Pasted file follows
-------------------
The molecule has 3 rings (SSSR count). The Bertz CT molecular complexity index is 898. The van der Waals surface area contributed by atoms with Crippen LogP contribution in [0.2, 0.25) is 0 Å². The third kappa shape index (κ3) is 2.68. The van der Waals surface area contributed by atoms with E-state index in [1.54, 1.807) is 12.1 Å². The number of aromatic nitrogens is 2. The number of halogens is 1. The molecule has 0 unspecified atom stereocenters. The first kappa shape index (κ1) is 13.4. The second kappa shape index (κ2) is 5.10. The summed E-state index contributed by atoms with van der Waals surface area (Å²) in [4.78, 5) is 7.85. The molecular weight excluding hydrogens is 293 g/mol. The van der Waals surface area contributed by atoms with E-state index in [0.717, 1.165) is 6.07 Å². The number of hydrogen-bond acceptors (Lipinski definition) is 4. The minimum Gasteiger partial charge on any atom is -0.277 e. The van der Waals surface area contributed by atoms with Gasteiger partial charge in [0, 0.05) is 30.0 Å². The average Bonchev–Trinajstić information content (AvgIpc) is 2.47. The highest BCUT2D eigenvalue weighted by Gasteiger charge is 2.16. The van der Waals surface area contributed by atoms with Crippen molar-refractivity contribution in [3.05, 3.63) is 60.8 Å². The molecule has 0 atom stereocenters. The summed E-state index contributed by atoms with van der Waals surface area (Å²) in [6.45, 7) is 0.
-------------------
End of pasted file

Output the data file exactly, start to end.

The molecule has 3 rings (SSSR count). The Bertz CT molecular complexity index is 898. The van der Waals surface area contributed by atoms with Crippen LogP contribution in [0.2, 0.25) is 0 Å². The third kappa shape index (κ3) is 2.68. The van der Waals surface area contributed by atoms with E-state index in [1.54, 1.807) is 12.1 Å². The number of aromatic nitrogens is 2. The number of halogens is 1. The molecule has 0 unspecified atom stereocenters. The first kappa shape index (κ1) is 13.4. The second kappa shape index (κ2) is 5.10. The summed E-state index contributed by atoms with van der Waals surface area (Å²) in [4.78, 5) is 7.85. The molecular weight excluding hydrogens is 293 g/mol. The van der Waals surface area contributed by atoms with E-state index in [0.717, 1.165) is 6.07 Å². The number of hydrogen-bond acceptors (Lipinski definition) is 4. The minimum Gasteiger partial charge on any atom is -0.277 e. The van der Waals surface area contributed by atoms with Gasteiger partial charge in [0, 0.05) is 30.0 Å². The average Bonchev–Trinajstić information content (AvgIpc) is 2.47. The highest BCUT2D eigenvalue weighted by Gasteiger charge is 2.16. The van der Waals surface area contributed by atoms with Crippen molar-refractivity contribution in [3.05, 3.63) is 60.8 Å². The molecule has 0 atom stereocenters. The summed E-state index contributed by atoms with van der Waals surface area (Å²) in [6.45, 7) is 0.